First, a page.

Debrief Returning Staff
As touched on in the previous point, if a boomerang employee has been out of the returning work place for a considerable amount of time, they may need to be brought up to speed on new structures within the company. The person who they report to may have changed, or if they are being hired for the position they held before, certain responsibilities may have changed. Employers must encourage a returning employee to ask questions and provide them with a go to person in their department who can offer assistance if need be.
Boomerang employees may need to be retrained. At this stage of re-employment, managers should be over communicating with the employee as well as ensuring that they know there won’t be any special treatment.
Prepare Current Staff
As soon as the decision is made to rehire an employee, team members must be told immediately to avoid upsetting existing, loyal staff as well as allowing an employer to be notified of any potential hesitations or concerns. Managers should work especially closely with the group of employees to which the boomerang employee is returning and ensure that there is open and honest communication within the workplace.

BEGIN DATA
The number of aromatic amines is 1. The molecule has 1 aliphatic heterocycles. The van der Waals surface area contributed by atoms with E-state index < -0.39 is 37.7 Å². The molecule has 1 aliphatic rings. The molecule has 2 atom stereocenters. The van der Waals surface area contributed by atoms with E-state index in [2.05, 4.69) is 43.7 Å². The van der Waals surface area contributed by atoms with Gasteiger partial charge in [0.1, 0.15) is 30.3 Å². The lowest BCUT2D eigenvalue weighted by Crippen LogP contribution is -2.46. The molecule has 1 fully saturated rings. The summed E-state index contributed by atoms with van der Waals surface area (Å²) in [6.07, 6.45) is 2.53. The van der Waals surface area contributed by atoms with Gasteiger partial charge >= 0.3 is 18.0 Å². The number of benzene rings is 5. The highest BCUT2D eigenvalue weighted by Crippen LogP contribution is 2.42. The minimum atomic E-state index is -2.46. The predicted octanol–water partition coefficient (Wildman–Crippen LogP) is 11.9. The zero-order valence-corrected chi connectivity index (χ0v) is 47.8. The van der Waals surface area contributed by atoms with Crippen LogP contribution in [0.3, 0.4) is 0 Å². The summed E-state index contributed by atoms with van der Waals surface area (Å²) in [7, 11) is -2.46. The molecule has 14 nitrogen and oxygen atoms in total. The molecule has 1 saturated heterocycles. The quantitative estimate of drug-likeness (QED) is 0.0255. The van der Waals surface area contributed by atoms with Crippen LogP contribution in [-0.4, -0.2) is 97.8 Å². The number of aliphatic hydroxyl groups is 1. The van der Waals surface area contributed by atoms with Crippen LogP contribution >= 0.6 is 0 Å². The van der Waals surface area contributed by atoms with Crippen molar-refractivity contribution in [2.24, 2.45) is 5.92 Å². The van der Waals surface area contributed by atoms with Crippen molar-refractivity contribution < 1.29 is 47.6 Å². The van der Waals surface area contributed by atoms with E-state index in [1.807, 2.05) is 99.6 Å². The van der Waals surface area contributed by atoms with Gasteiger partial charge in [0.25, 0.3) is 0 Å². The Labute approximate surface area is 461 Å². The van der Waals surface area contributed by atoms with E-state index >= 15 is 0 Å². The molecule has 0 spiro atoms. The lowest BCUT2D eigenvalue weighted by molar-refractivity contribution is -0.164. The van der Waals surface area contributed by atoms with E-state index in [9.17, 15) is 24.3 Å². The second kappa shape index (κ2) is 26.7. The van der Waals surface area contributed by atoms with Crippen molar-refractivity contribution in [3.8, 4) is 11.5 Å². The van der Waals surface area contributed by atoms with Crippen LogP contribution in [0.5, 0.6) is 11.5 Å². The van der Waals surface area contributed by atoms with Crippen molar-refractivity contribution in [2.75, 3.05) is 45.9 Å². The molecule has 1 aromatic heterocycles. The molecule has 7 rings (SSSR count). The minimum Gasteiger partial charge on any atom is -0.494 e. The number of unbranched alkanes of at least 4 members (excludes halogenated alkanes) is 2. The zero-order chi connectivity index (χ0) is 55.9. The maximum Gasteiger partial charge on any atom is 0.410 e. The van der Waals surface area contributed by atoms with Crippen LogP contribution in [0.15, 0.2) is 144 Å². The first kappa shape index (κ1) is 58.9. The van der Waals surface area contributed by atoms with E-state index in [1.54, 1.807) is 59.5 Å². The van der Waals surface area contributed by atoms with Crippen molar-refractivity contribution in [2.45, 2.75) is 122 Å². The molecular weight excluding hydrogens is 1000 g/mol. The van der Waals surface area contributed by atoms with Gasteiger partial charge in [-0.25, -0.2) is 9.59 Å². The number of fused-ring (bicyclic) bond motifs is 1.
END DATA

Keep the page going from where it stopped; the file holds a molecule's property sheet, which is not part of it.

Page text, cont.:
Often, boomerang employees are reluctant to ask for assistance when they need it, for fear their employer will question the decision to bring them back. To ensure the employee is happy, managers must check in regularly to show interest in their progress and ask of any concerns they may have.
Transitioning back into an organisation may be slightly uncomfortable at first for boomerang employees, especially if there's been a lot of restructuring or staff changes since they left. Being considerate to returning employees’ needs can lead to them adapting more quickly and feeling positive about starting with the company again.
In an age where specific skills are increasingly limited, it is irrational to believe that departure from a company has anything to do with lack of loyalty. Individuals with the most valuable skills are always offered new opportunities, and if a valued employee accepts another position, due to flexible work arrangements, higher pay or growth opportunities, it could be seen as the employer’s fault for failing to retain the employee, and not the employee’s fault for taking advantage of market conditions. Rehiring former employees who have the skills a company needs is not only the right thing to do, it’s good for business.
The contents of this article are necessarily expressed in broad terms and limited to general information rather than detailed analyses or legal advice. Specialist professional advice should always be obtained to address legal and other issues arising in specific contexts.